Decisions, decisions…

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Some decisions are easy. Some are difficult; some are impossible if we don’t really have adequate information. Many decisions should be easy, but we can make them unnecessarily difficult. Case in point: Not having a clear understanding of what we want.

” Cheshire Puss, would you tell me, please, which way I ought to walk from here?”

“That depends a good deal on where you want to get to,” said the Cat.

“I don’t much care where —” said Alice.

“Then it doesn’t matter which way you walk,” said the Cat.

“— so long as I get somewhere,” Alice added as an explanation.

“Oh, you’re sure to do that,” said the Cat, “if only you walk long enough.”

 Lewis Carroll, Alice in Wonderland

Another way we sometimes make the easy into difficult is by overestimating the importance or consequences of a decision.

Here are some simple questions we might ask ourselves (but seldom do) which would help to qualify a decision: How much does it cost? How long is the commitment? Who is involved? Can it be changed later? Answers to these questions and some others can lead us to an intuitive assessment of the risk involved. Malcolm Gladwell says, “Truly successful decision making relies on a balance between deliberate and instinctive thinking.” You almost never have complete information. You have to rely on instinct. But that’s OK. Of course, the more you know about a topic, the better your instincts are likely to be.

A third way in which we may complicate a decision process has to do with “framing” the decision in the incorrect way. Framing is the slant you put on the decision- i.e., the “glass half empty / glass half full” issue. Biases are a natural human tendency, but good decision makers try to be aware of theirs and compensate accordingly. The way you look at a problem will influence your choices. Consider Woody Allen’s take on it: “More than any time in history, mankind faces a crossroads. One path leads to despair and utter hopelessness, the other to total extinction. Let us pray that we have the wisdom to choose correctly.”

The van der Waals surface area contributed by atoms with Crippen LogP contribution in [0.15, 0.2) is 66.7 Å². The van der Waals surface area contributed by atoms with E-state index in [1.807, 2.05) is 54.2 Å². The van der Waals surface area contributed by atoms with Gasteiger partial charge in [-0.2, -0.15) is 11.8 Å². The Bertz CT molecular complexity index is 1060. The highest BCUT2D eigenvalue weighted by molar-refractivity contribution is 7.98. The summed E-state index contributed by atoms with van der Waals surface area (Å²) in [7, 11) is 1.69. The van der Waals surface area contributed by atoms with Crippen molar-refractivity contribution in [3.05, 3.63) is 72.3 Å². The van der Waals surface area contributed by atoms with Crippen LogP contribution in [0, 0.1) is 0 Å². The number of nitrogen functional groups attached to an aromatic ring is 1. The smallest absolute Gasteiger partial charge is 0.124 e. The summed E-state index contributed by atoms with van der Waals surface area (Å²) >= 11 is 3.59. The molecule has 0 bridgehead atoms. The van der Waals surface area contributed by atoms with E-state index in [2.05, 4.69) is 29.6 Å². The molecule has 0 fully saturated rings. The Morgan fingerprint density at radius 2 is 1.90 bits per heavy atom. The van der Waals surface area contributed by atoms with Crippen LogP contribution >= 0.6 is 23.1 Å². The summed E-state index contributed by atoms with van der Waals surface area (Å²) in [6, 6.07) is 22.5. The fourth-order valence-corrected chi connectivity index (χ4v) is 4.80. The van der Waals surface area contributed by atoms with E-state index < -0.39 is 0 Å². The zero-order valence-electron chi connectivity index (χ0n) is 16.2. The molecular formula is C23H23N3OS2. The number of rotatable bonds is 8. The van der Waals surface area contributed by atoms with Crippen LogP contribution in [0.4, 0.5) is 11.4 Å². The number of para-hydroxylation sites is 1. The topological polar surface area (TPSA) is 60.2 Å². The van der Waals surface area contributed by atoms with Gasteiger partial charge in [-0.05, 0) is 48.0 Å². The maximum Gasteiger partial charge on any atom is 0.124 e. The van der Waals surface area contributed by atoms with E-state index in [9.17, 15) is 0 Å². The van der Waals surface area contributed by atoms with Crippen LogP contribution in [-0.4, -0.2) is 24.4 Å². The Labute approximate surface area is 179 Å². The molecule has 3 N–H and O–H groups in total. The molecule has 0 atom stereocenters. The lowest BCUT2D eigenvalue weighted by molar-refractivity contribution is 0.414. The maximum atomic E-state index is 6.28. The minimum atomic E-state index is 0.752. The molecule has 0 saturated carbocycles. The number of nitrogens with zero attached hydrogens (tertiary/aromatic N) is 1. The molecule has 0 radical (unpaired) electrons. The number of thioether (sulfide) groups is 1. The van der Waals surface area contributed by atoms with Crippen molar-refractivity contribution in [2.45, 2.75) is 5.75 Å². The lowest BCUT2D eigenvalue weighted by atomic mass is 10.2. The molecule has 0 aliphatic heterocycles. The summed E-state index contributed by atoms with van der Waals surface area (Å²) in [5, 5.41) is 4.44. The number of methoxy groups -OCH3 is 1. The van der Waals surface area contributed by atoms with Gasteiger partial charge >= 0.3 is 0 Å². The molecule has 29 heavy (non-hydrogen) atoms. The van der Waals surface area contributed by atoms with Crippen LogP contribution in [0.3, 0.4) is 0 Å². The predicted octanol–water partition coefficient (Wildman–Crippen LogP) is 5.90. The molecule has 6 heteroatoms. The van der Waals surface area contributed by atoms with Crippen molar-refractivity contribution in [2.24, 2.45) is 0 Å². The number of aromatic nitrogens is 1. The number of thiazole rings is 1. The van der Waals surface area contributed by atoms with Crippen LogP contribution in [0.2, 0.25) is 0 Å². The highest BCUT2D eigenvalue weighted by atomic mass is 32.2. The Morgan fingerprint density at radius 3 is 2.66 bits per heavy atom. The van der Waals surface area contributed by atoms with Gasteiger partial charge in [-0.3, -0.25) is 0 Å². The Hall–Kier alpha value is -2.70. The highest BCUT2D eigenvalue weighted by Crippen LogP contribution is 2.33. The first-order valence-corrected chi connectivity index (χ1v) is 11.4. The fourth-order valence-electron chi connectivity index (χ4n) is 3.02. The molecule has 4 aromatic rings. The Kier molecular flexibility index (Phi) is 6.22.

If you’d like to explore how to make better decisions in your business and personal life, join me for a one-hour webinar on the topic presented through the support of HRDQ-U this summer. You’ll learn a seven step process for decision making, along with dozens of other ideas to help you become more efficient and effective in your choices.

Robert Vaughn

Dr. Robert Vaughn has over 30 years of experience as a college professor, teaching all types of supervisory subjects, business & technical writing, decision making, and training skills. He has also had responsibility for budgets of over $1 million and more than 50 direct reports over the years, as well as the startup and operation of small entrepreneurial ventures. Over the years, Bob has provided consulting and training to nearly 100 different companies and organizations. He has worked with divisions of many large companies such as General Electric, TRW, Eaton, Allen-Bradley, Babcock & Wilcox, and others, and dozens of smaller companies, as well.

You should pay attention to the program decision making skills training.

Bob and HRDQ-U are hosting a free webinar on August 26th at 2pm. Sign up for it now!


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